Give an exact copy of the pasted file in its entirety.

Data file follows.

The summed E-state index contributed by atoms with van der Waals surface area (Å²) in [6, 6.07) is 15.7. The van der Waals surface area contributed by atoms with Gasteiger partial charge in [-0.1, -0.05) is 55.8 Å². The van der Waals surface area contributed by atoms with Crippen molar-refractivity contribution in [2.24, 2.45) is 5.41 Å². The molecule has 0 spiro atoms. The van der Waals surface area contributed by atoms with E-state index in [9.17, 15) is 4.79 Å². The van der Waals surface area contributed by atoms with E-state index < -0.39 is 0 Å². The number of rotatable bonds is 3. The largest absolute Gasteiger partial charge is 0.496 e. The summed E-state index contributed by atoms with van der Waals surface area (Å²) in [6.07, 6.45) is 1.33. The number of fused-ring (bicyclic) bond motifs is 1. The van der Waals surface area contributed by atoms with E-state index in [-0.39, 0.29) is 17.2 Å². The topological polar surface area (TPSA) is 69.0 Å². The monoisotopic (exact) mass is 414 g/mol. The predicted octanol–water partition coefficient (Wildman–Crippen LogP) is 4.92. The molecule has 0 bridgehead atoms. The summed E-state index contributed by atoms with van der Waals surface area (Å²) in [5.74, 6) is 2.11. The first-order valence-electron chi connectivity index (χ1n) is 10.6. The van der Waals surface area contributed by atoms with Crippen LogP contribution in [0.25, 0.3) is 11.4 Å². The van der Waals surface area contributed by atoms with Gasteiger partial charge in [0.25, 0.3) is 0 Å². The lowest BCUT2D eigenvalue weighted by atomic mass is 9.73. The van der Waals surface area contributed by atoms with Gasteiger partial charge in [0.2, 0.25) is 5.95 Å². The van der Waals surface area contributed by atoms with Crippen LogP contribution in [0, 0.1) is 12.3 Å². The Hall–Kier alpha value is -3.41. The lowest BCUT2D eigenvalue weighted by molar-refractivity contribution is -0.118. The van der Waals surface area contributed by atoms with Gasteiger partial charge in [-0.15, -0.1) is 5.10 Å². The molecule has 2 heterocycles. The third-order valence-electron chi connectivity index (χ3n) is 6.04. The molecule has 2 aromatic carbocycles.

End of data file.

The summed E-state index contributed by atoms with van der Waals surface area (Å²) in [6, 6.07) is 15.7. The van der Waals surface area contributed by atoms with Gasteiger partial charge in [-0.1, -0.05) is 55.8 Å². The van der Waals surface area contributed by atoms with Crippen molar-refractivity contribution in [2.24, 2.45) is 5.41 Å². The molecule has 0 spiro atoms. The van der Waals surface area contributed by atoms with E-state index in [9.17, 15) is 4.79 Å². The van der Waals surface area contributed by atoms with E-state index < -0.39 is 0 Å². The number of rotatable bonds is 3. The largest absolute Gasteiger partial charge is 0.496 e. The summed E-state index contributed by atoms with van der Waals surface area (Å²) in [6.07, 6.45) is 1.33. The number of fused-ring (bicyclic) bond motifs is 1. The van der Waals surface area contributed by atoms with E-state index in [-0.39, 0.29) is 17.2 Å². The topological polar surface area (TPSA) is 69.0 Å². The monoisotopic (exact) mass is 414 g/mol. The predicted octanol–water partition coefficient (Wildman–Crippen LogP) is 4.92. The molecule has 0 bridgehead atoms. The summed E-state index contributed by atoms with van der Waals surface area (Å²) in [5.74, 6) is 2.11. The first-order valence-electron chi connectivity index (χ1n) is 10.6. The van der Waals surface area contributed by atoms with Crippen LogP contribution in [0.25, 0.3) is 11.4 Å². The van der Waals surface area contributed by atoms with Gasteiger partial charge in [0.25, 0.3) is 0 Å². The lowest BCUT2D eigenvalue weighted by atomic mass is 9.73. The van der Waals surface area contributed by atoms with Gasteiger partial charge in [0.2, 0.25) is 5.95 Å². The van der Waals surface area contributed by atoms with Crippen LogP contribution in [0, 0.1) is 12.3 Å². The Hall–Kier alpha value is -3.41. The lowest BCUT2D eigenvalue weighted by molar-refractivity contribution is -0.118. The van der Waals surface area contributed by atoms with Gasteiger partial charge in [-0.15, -0.1) is 5.10 Å². The molecule has 2 heterocycles. The third-order valence-electron chi connectivity index (χ3n) is 6.04. The molecule has 2 aromatic carbocycles.